• Oral thrush is a fungal infection of the oral mucosa caused by Candida species. It is the most common human fungal infection.

  • Oral thrush may refer to candidiasis in the mouths of babies, or if occurring in the mouth or throat of adults it may also be termed candidosis or moniliasis, or pseudomembranous candidasis

  • Topical candidiasis is not normally a dangerous condition except in the rare cases when it enters the blood of people with weakened immune systems.

  • Candida is a normal component of oral flora in 50% of the population. Decrease in competitive bacteria population caused by broad spectrum antibiotic use may increase growth of Candida.

  • Candida may also occur in people who are treated with inhaled corticosteroids for asthma or rhinitis; in people who wear dentures; and in people with any form of immunosuppression (disease e.g., diabetes, AIDS or drugs e.g. chemotherapy, anti-rejection drugs taken by organ transplant patients).

  • Thrush occurs in up to 2 - 5% of normal newborns as it is acquired from their mothers at birth and may appear as early as 7 to 10 days of age. Use of antibiotics especially in the first year of life may lead to recurrent infection.  It is uncommon in children older than 1 year of age unless related to antibiotic use, immunosuppression or steroid inhaler use without post-use mouth rinsing.

  • Risk factors:
    • Medical conditions:
      • Immunosuppression
      • Malignancy
      • Sjogren's disease
      • Diabetes
      • Cushings disease
    • Medications:
      • Inhaled corticosteroids (if not rinsing mouth properly)
      • Recent broad-spectrum antibiotic use
      • Chemotherapy or radiation therapy
    • Age (newborns, or over 65)
    • Pregnancy
    • Dentures
    • Poor oral hygiene
    • Chronic dry mouth
  • For photos and more information go to :
    DermNet NZ

Three types of oral thrush to consider:
  1. Acute pseudomembranous candidiasis
    • Superficial, gray to white curd-like areas on lips, buccal mucosa, tongue and/or palate, which can be scraped off to reveal an erythematous base and cause mild bleeding.
    • Most often asymptomatic, but can cause mild pain
    • Fussiness and decreased feeding in infants
    • Concurrent candidal diaper dermatitis possible
    • May cause a cottony feeling in the mouth and loss of taste.

  2. Atrophic candidiasis
    • Chronic red edematous lesions
    • Common in elderly and under dentures

  3. Angular cheilitis
    • Corners of mouth cracked, red and moist

Oral thrush is diagnosed based on signs, symptoms and history. Rule out the following conditions that may present with similar signs / symptoms:

  • Periodontal infection - red swollen gums, bleeding gums, no white spots.  A key differentiating factor is that a periodontal infection will have significant swelling, but oral thrush will not. Refer to dentist or patient's primary care provider for counselling and / or prescription mouthwash (e.g. chlorhexidine 0.12 % oral rinse)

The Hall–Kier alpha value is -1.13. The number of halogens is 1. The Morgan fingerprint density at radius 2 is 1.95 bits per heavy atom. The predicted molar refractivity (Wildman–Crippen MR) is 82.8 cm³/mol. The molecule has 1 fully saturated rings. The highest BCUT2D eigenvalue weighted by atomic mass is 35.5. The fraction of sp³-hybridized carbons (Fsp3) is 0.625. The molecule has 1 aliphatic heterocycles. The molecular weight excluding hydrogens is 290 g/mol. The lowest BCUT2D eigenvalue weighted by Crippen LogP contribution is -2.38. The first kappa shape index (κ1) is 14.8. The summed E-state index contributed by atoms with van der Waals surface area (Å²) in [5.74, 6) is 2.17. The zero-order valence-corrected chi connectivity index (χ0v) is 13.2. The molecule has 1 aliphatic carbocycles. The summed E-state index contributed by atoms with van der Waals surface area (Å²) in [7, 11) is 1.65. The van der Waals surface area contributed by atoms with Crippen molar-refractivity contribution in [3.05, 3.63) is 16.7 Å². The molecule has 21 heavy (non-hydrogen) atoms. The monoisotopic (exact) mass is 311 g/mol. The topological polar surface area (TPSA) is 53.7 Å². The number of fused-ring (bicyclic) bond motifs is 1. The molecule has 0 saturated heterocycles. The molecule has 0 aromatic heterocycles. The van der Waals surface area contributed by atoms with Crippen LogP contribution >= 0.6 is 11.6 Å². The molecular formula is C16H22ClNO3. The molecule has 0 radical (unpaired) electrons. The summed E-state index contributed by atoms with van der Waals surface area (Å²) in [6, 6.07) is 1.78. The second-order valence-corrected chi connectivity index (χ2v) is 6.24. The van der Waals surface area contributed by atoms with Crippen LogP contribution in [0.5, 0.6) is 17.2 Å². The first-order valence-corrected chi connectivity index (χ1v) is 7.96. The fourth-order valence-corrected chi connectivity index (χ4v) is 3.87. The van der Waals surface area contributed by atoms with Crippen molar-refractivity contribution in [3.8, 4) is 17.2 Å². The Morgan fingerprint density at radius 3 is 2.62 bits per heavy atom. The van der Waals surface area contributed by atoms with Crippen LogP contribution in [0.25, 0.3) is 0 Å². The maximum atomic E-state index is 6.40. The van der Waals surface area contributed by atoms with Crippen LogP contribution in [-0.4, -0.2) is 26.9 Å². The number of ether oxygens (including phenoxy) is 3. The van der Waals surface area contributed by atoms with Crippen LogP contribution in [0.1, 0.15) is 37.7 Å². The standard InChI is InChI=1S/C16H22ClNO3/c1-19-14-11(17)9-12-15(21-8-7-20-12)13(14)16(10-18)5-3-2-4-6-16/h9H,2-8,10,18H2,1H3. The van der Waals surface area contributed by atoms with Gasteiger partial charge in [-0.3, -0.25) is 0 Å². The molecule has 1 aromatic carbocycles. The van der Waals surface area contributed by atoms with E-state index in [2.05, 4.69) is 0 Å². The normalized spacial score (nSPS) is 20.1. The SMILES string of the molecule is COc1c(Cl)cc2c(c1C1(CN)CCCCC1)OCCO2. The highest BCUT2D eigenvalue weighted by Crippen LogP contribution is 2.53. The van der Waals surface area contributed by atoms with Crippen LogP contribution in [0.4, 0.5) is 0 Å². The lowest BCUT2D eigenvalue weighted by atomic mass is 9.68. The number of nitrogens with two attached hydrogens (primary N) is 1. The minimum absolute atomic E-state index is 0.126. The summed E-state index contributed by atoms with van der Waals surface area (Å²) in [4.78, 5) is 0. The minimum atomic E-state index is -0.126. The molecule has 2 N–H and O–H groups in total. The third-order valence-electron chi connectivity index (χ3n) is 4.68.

• Burns will cause significant redness and swelling in the mouth, which should not be seen with oral thrush.  Common in bottle-fed infants.

  • Leukoplakia causes chronic lesions seen mostly in smokers and males over 30.  These are small, translucent white plaques, usually on the tongue.  The plaques cannot be wiped off as easily as oral thrush.  These lesions can be cancerous, so a biopsy is recommended if this condition is suspected.

  • Aphthous ulcers are one or more shallow, usually painful sores with a white coating.  They appear as discrete lesions, which helps differentiate it from oral thrush.
  • Herpes simplex infection is indicated by multiple ulcerous or vesicular lesions. Primary herpes (first episode) may also be associated with fever, swollen glands, poor appetite.

  • Coxsackievirus (hand, foot and mouth disease) usually occurs in children, manifests as small (1 - 2 mm), tender lesions usually on the posterior pharynx including tonsils, soft palate, uvula and raised areas on hands and feet. No need to refer, but recommend fluids to prevent dehydration.

  • Lichen planus  appears as inflammatory, scaly, white or striated patches possibly caused by local trauma to tissue.

  • Adverse drug reaction - sore mouth with diffuse redness and / or bullae / blisters on oral mucosa occuring after initiation of a new medication. Stevens Johnson Syndrome / Toxic Epidermal Necrolysis (rare) can occur from a few days up to 2 months after starting a medication.

Patients with signs / symptoms typical of oral thrush often do not require further investigation, however an assessment by the patient's primary care provider should be recommended in the following situations:

  • Patient is on chemotherapy or immunocompromised due to drug therapy or medical conditions.

  • Other organ involvement such as conjunctivitis, uveitis or accompanying genital ulcers.

  • Any lesion present for 3 weeks or longer should be referred to patient's primary care provider as it may require biopsy and/or systemic antifungal treatment.

  • Possible adverse drug reaction.  If a prescription medication is suspected, refer to patient's primary care provider for evaluation and possible change in medication.

  • Suspect viral herpes infection - multiple ulcerous or vesicular lesions. Refer to patient's primary care provider for evaluation.

  • Recent burn to the mouth.

  • Patient wears dentures AND has significant swelling as a symptom.
  • Unable to confirm diagnosis of oral thrush. Refer for further evaluation and / or supervised therapy

1. Non-pharmacological treatment:

  • Although thrush can be transmitted during breastfeeding, the incidence of this condition appears to be greater in infants who are formula-fed.  For this reason, sterilization of nipples and proper storage of formula is important. Nipples should be soaked in a solution of equal parts water and vinegar and allowed to air dry.

  • Mothers of breastfed infants should use nursing pads to stop transfer of organism to clothing. These should be washed frequently with bleach or disposable nursing pads should be used.

  • Optimal denture care must be done:

    • Remove dentures overnight

    • Wear for maximum of 6 hours per day during infection